Java client API
russell.brown at me.com
Wed Mar 23 19:04:53 EDT 2011
A replied to Kresten, and before I managed you replied more succinctly with a lot of what I had to say.
On 23 Mar 2011, at 21:25, Jon Brisbin wrote:
> I personally don't like using ambiguous short names. I get that you can technically distinguish things by package name but using a simple name that is very common isn't good for code readability. "RiakEntry" is unambiguous, self-documenting, and semantically correct. "Entry" would, in my mind, represent a very generic interface that defined various kinds of "Entry"s of things.
>> Perhaps, for this very reason, store() should be an operation *directly on the RiakEntry*; and then guide people by the way these are obtained.
> This feels like a Grails GORM convention. Using finders and calling save directly on the object you're working with. I guess it's more a matter of personal preference, but I'm not sure I like it as a general rule. It's not a very object-oriented approach, either, as it mixes concerns a little too much, in my mind.
>> RiakClient renamed to Riak
>> RiakObject renamed to Entry
> IMHO the name "Riak" for a client doesn't feel semantically correct to me. Its also a little ambiguous. It's a Riak what? "Riak" the noun refers to the server, not a client which can connect to it.
> While I don't agree with dropping the Riak part of RiakEntry, I do think the name "entry" is consistently used in the Riak docs and should be carried over rather than use the more ambiguous term "Object".
>> Bucket b = c.get("people");
> Again there's the issue of mixing concerns. Does the helper class describe a resource or operate on the resource? In this case it does both. Just not sure everyone feels the same about compressing these together. Dynamic language fans might like this approach because it's results in less "stuff" overall to keep track of. OO folks, though, might not feel comfortable with that paradigm.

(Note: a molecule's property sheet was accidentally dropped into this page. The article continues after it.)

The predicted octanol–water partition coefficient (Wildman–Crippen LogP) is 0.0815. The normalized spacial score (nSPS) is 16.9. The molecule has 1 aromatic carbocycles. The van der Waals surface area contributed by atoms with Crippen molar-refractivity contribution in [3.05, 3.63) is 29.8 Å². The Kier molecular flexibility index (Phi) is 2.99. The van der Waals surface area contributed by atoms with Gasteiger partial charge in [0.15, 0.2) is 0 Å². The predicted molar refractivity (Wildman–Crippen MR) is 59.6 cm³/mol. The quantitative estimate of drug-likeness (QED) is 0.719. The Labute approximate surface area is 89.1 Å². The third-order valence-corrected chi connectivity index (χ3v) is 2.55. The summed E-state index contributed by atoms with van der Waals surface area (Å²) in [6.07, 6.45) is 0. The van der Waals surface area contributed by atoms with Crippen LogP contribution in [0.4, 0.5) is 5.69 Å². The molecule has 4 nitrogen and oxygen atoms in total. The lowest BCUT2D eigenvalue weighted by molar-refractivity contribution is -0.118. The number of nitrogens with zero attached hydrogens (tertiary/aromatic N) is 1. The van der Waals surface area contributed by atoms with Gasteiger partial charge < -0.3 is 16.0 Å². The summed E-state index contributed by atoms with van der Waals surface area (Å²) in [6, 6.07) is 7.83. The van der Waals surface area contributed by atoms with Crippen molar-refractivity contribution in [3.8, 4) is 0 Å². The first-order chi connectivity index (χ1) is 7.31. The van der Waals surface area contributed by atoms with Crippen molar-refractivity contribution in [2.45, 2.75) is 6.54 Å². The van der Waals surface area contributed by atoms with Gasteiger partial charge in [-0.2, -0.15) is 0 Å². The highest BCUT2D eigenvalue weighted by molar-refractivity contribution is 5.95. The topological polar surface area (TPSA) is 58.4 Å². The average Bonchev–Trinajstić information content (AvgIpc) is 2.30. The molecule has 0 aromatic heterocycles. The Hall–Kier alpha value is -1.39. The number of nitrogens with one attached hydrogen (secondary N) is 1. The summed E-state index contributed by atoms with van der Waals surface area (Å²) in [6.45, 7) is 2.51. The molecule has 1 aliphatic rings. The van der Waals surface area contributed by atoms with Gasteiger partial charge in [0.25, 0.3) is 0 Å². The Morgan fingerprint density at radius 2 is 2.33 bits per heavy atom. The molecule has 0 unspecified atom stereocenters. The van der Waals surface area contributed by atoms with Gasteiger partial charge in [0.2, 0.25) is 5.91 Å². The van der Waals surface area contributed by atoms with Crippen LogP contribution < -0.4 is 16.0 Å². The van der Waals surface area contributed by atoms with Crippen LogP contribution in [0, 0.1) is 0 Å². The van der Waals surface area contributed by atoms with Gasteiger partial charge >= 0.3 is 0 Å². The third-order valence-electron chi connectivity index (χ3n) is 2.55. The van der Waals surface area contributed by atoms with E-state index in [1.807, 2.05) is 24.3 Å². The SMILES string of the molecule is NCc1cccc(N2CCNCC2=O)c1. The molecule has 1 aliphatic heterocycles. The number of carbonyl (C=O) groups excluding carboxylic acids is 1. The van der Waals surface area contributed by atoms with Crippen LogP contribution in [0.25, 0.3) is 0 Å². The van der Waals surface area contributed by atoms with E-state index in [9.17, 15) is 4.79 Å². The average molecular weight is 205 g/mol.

I don't agree. An entry is in a bucket, from where else would you get it? The client as well, for convenience, but a bucket is nice abstraction that riak provides directly. In riak it is just a namespace (with properties) but you can't access a key without it.
> Whichever approach you end up choosing someone's going to hate anyway and tell you you should have picked the other one. ;)
Agree. Joshua Bloch's bumper stickers say "You can't please everyone so aim to displease everyone equally." and in this case I'd like to do the minimum possible workable abstraction so that those suitably pissed off can at least bless us all with an alternative that is easy to adapt to existing code.
> Truth be told, I'm not a die-hard OO fan. I'd rather use Erlang or Haskell if I could!
> Jon Brisbin
> Twitter: @j_brisbin
> riak-users mailing list
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